Oddly enough, this is a tool I can't imagine living without. It easily helps you arrange the open windows on your laptop, 'snapping' them into a clean side or corner of the screen. Since I use my computer for sermon prep and often need multiple apps going at a time, this helps me quickly get setup without a cluttered 'desktop.'
I started using this just last week, and I already love it. I use this when people request to meet with me. It integrates with my calendar, and allows people to schedule a phone or in-person meeting based on my availability.
This free tool lessens the pain of trying to schedule a group meeting. You know the kind when there are a bunch of people and there's endless email back-and-forth about what works for everybody. Ugh. Doodle takes a poll of people's available times and helps you more easily select what works.
IFTTT stands for If This, Then That and is a free automation tool. You can set up all sorts of "recipes" that help simplify your life. Among my favorites:
If rain is in tomorrow's forecast, send me a text message notifying me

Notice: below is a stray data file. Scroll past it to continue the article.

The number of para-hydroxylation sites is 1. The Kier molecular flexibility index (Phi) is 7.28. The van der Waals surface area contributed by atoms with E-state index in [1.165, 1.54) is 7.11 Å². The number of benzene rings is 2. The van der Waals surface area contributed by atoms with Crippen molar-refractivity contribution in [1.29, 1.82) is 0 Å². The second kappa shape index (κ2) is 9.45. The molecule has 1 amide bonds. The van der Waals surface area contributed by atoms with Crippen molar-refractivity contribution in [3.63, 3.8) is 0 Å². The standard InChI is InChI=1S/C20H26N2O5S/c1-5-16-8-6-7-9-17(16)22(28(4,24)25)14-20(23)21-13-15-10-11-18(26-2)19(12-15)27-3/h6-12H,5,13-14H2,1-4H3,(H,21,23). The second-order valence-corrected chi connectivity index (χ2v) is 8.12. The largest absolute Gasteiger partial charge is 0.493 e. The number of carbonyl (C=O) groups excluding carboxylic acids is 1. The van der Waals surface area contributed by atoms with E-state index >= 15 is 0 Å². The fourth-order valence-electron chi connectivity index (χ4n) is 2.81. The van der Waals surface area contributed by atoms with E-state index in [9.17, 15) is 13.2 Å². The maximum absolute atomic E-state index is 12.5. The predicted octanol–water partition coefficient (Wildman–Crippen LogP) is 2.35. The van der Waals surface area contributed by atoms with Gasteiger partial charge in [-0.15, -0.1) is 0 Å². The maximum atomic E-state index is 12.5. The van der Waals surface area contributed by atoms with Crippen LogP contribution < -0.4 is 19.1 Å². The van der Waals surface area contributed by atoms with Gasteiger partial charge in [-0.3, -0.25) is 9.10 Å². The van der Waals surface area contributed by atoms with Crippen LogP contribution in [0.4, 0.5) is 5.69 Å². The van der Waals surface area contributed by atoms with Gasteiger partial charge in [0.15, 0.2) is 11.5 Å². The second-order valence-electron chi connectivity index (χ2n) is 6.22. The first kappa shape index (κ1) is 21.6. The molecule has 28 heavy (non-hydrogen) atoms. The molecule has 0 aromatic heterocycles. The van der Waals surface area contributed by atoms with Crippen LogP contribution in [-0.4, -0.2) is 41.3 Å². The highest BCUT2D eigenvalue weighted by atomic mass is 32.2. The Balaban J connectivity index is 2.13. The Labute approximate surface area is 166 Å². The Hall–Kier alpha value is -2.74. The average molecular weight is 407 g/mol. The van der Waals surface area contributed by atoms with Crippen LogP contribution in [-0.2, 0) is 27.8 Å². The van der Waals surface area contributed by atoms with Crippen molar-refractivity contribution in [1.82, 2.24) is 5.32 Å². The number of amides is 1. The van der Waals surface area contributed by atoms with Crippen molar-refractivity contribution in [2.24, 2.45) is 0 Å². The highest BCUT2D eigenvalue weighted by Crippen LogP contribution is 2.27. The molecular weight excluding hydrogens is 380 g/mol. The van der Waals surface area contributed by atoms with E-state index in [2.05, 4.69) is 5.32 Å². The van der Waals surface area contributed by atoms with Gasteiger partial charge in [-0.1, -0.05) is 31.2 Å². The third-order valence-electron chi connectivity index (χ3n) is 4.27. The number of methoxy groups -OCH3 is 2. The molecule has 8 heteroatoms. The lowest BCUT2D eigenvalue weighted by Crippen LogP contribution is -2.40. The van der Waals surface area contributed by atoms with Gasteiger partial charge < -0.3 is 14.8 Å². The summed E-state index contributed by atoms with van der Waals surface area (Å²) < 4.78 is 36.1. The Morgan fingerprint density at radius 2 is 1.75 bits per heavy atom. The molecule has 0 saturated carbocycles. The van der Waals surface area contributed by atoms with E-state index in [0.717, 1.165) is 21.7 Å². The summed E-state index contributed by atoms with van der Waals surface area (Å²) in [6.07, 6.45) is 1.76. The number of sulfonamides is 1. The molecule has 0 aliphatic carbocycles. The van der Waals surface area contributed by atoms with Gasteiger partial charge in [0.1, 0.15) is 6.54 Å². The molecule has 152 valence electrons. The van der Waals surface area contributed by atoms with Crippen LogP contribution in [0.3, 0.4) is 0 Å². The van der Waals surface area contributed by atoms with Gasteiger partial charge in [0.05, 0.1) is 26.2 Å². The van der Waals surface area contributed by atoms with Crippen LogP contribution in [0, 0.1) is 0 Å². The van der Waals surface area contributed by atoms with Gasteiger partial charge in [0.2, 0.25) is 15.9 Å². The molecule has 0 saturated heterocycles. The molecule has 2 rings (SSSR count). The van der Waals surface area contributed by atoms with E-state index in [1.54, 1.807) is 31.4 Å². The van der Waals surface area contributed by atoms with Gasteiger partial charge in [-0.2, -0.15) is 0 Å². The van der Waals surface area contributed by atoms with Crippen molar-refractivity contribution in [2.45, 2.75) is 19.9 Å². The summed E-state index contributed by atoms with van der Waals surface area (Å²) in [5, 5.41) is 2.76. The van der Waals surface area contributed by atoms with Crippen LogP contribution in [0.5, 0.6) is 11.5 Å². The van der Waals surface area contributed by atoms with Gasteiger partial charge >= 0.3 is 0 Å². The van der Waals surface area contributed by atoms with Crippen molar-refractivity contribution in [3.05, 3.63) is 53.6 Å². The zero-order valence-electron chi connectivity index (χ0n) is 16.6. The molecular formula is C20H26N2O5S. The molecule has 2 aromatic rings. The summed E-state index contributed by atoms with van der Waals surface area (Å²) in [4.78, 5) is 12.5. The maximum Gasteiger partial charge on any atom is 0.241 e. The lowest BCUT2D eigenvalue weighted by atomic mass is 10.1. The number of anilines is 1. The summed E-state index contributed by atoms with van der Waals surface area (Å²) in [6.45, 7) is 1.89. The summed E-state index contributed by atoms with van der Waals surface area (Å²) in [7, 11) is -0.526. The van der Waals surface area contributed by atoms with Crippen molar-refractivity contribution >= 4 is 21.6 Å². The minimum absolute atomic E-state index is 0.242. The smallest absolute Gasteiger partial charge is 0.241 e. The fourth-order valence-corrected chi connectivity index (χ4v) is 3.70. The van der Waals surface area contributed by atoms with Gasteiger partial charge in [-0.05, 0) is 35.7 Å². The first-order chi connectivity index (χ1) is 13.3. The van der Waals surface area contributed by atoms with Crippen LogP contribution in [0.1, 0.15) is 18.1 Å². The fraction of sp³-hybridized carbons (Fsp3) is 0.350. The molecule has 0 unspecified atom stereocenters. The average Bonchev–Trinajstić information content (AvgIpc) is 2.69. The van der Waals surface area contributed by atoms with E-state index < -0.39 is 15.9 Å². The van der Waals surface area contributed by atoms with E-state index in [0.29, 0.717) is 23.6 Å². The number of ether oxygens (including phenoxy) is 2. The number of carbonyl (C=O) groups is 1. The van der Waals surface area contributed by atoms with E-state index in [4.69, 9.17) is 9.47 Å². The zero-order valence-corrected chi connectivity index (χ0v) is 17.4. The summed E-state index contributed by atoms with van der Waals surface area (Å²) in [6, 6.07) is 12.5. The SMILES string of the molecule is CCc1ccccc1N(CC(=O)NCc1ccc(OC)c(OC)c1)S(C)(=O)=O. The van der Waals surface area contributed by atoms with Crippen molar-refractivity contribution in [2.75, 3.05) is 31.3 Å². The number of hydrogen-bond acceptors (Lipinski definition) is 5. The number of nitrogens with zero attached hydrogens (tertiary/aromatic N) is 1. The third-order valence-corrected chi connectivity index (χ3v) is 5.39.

If I favorite a tweet, automatically save it in my Evernote "Quotes/Illustrations" notebook
If Tim Challies' feed says 'carte,' send me the post via email (this allows me to receive Challies' 'A-La-Carte' posts without subscribing to ALL the content he creates)
Scannable is a mobile scanner that can turn your photos into PDFs. When somebody gives a paper handout, I use this to create a simple PDF and import it into Evernote.
Do you have a surprising app I should hear about? Let me know!
Christmas Eve is one week away. I have the privilege of coaching four of our Redemption church planters on a regular basis, and I recently shared with them some of the key lessons I’ve learned from doing Christmas Eve services. They gave encouraging feedback, so I thought I’d share it more broadly.
1. Evaluation. Soon after Christmas Eve, make a list of what went right, what went wrong, and what needs to be adjusted next year. Make this list within a week of the services. Otherwise next year when you’re planning you won’t remember. Keep in mind everything from service times, service flow, kids, environment, etc.
2. Feel. Personally, I want Christmas Eve to feel special yet similar enough to what we do that guests get a flavor of the church.